Practical, yes, practical aspect of meditation (Akron Beacon Journal, Ohio)

Diane Evans, Beacon Journal: Dear Readers,

We will host a live online chat on the subject of meditation on Oct. 12 from 7 to 8 p.m. at the Beacon Journal’s Web site at www.ohio.com. All are invited to participate, and no special preparations are required.

The goal is to develop a better understanding of what meditation is, and how to practice it.

Our guests at the chat will be Howard Hall of Case Western Reserve University School of Medicine; Bhikkhuni Sudhamma, a Buddhist nun who will log on from a monastery in South Carolina; and Joan Fox, director of the Center for Integrative Medicine at the Cleveland Clinic. Hall has published research findings relating to mind training in healing. Fox is a meditation practitioner with a research interest in the physiological changes that take place in the body as a result of meditation.

You will have the opportunity to ask questions and chat with our guests as you like.

We’re approaching our live online chat on meditation on Oct. 12, and leading up to that, I’ve written a lot about this subject, both in the newspaper and on our forum discussion page on the Beacon Journal’s Web site at www.ohio.com.

I don’t know why, but all a sudden, something about this whole subject reminds me of childbirth. Like childbirth, meditation is hard to explain to someone who has never experienced it. There are aspects that we don’t quite understand, yet people have been doing it since the beginning of time. There is nothing new about meditation.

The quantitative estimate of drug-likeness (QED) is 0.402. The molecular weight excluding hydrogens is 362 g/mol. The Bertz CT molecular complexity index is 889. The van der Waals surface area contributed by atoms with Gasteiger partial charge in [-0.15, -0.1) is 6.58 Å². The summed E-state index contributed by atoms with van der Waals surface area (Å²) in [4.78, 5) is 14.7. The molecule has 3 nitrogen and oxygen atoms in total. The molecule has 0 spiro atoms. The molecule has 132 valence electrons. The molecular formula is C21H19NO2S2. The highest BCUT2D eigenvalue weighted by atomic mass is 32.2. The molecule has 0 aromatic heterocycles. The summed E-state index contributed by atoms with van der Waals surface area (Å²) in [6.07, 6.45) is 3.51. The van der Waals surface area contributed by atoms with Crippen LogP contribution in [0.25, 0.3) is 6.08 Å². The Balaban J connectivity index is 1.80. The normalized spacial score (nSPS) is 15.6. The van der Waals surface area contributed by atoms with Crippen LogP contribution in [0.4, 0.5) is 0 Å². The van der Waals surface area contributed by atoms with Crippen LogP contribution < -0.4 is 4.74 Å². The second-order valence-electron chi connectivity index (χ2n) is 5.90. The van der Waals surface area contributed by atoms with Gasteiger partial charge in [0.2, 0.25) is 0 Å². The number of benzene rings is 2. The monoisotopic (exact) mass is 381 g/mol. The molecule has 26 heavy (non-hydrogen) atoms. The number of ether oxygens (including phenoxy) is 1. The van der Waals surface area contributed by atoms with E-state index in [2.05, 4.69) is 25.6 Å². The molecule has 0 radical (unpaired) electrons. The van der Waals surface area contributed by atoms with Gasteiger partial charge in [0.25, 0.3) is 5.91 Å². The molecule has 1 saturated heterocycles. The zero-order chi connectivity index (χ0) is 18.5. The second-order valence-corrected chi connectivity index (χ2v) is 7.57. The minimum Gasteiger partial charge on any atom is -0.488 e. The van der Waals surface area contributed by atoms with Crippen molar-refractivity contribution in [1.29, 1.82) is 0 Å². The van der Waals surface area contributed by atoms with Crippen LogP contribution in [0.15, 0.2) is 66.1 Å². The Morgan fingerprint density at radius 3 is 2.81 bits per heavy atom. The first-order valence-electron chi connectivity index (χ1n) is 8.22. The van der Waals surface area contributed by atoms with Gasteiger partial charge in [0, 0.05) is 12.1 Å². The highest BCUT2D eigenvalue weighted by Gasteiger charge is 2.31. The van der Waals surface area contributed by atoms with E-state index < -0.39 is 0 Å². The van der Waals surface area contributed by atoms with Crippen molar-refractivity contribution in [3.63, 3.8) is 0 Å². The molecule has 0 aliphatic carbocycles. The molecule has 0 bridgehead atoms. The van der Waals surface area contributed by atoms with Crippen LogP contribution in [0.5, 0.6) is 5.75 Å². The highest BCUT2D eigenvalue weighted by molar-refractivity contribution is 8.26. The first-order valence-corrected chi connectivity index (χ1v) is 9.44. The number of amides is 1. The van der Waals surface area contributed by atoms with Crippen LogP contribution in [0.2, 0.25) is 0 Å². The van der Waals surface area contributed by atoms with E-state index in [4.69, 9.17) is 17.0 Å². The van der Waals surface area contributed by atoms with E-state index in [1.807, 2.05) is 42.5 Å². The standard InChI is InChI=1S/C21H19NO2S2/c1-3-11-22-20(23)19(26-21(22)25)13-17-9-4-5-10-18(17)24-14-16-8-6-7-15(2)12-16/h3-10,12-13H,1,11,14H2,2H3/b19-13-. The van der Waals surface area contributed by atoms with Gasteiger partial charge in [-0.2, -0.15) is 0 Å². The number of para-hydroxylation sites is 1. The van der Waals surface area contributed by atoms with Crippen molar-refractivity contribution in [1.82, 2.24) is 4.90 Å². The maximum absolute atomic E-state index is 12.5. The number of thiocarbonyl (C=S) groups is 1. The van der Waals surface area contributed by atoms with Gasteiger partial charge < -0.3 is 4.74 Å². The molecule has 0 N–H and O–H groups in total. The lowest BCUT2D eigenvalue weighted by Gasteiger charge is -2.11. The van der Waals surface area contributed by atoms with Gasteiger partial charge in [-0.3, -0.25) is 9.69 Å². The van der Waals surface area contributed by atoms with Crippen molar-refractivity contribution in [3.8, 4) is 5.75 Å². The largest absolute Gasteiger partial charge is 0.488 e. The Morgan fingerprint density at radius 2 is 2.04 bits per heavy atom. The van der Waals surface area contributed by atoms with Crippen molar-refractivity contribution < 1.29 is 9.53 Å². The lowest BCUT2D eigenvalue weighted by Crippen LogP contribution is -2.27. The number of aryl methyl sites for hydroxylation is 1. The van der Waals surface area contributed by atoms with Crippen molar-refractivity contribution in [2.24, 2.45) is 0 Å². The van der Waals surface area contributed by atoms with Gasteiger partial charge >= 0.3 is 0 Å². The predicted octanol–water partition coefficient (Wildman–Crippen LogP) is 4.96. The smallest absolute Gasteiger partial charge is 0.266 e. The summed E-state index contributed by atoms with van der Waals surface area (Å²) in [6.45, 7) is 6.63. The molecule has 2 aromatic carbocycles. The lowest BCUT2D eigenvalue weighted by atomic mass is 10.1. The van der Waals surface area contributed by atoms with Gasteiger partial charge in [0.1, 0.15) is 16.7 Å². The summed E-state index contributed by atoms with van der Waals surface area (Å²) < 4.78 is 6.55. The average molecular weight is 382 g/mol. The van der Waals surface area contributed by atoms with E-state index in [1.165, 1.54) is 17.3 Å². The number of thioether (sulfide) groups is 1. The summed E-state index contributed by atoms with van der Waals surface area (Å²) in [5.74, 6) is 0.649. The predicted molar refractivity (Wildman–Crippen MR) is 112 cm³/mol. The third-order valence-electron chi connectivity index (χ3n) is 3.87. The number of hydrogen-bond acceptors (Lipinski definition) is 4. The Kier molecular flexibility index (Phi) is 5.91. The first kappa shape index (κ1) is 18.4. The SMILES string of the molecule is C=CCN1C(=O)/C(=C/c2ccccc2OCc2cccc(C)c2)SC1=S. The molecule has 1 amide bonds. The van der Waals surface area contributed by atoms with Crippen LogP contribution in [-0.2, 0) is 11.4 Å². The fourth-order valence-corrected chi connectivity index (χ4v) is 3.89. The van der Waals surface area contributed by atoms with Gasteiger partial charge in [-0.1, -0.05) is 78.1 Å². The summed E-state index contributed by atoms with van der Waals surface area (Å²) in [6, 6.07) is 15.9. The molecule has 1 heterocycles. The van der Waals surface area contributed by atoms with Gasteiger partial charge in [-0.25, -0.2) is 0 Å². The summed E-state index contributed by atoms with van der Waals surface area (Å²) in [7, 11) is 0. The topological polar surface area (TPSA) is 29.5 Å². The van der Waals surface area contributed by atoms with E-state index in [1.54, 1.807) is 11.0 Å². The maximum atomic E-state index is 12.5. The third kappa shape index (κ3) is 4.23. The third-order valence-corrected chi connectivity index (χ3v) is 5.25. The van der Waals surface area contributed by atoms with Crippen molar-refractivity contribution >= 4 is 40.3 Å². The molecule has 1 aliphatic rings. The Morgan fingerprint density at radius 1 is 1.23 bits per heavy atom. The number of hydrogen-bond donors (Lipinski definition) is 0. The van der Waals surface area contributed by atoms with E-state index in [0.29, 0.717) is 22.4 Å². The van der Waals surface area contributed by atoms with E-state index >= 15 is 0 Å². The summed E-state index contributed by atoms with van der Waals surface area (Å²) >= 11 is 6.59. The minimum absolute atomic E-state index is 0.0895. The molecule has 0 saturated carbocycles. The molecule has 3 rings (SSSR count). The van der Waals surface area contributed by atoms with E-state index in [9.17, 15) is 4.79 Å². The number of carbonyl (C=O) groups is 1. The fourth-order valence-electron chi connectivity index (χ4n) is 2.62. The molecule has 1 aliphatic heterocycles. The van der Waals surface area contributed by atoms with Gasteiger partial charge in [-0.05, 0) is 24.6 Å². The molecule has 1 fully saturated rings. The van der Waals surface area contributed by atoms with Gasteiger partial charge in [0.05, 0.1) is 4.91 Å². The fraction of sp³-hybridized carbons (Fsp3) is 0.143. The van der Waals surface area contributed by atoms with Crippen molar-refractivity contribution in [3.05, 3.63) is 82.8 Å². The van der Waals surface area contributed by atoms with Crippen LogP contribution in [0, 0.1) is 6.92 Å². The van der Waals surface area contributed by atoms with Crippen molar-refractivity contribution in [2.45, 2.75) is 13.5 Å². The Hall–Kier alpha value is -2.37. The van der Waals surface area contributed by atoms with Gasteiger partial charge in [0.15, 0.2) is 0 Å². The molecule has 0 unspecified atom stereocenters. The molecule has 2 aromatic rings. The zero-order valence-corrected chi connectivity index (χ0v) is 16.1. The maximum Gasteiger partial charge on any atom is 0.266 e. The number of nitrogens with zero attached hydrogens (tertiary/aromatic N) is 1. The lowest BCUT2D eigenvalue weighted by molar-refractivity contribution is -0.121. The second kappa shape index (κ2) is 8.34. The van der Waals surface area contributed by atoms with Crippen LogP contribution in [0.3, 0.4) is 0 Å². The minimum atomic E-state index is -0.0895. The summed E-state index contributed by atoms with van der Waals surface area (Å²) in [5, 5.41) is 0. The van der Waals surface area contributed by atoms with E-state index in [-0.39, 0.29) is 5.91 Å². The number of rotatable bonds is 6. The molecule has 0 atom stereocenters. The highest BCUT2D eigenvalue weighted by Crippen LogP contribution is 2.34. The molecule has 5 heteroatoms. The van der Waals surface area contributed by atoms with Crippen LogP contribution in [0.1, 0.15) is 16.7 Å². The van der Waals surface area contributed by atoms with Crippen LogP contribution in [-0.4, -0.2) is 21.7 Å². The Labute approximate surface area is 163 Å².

Recently, I had the opportunity to speak with a famous researcher in the field of meditation: Herbert Benson of Harvard Medical School. As founding president of Boston’s Mind/Body Medical Institute, Benson has written more than 170 scientific papers and seven books relating to the physiological effects of meditation on the body.

His best-selling book, titled The Relaxation Response, discusses what happens when a person relaxes. Blood pressure goes down, for example, and breathing and heart rates slow.

What I liked most about our conversation is that Benson stripped away the high-minded mysticism surrounding meditation and talked about the practical side — including the idea that some people may practice forms of meditation without even knowing it.

Instead of trying to paraphrase his comments, I’m just going to give you the conversation, almost in its entirety:

Q: Dr. Benson, how would you explain meditation?

A: First, let’s take a step back to stress.

When we’re under stress — and by that, I mean any situation that requires behavioral change — we evoke what we call a fight-or-flight response. That means we increase heart rate, rate of breathing, metabolism, blood pressure and the flow of blood to our limbs.

All these physiological changes prepare us for running or for fighting. But we don’t run, and we don’t fight. But these hormones are there, not being used as they should, and this leads to anxiety, depression, anger and hostility, high blood pressure, cardiac irregularity, insomnia. It doesn’t cause pain, but it makes pain worse. Over 60 percent of visits to doctors are due to stress and these mind/body reactions.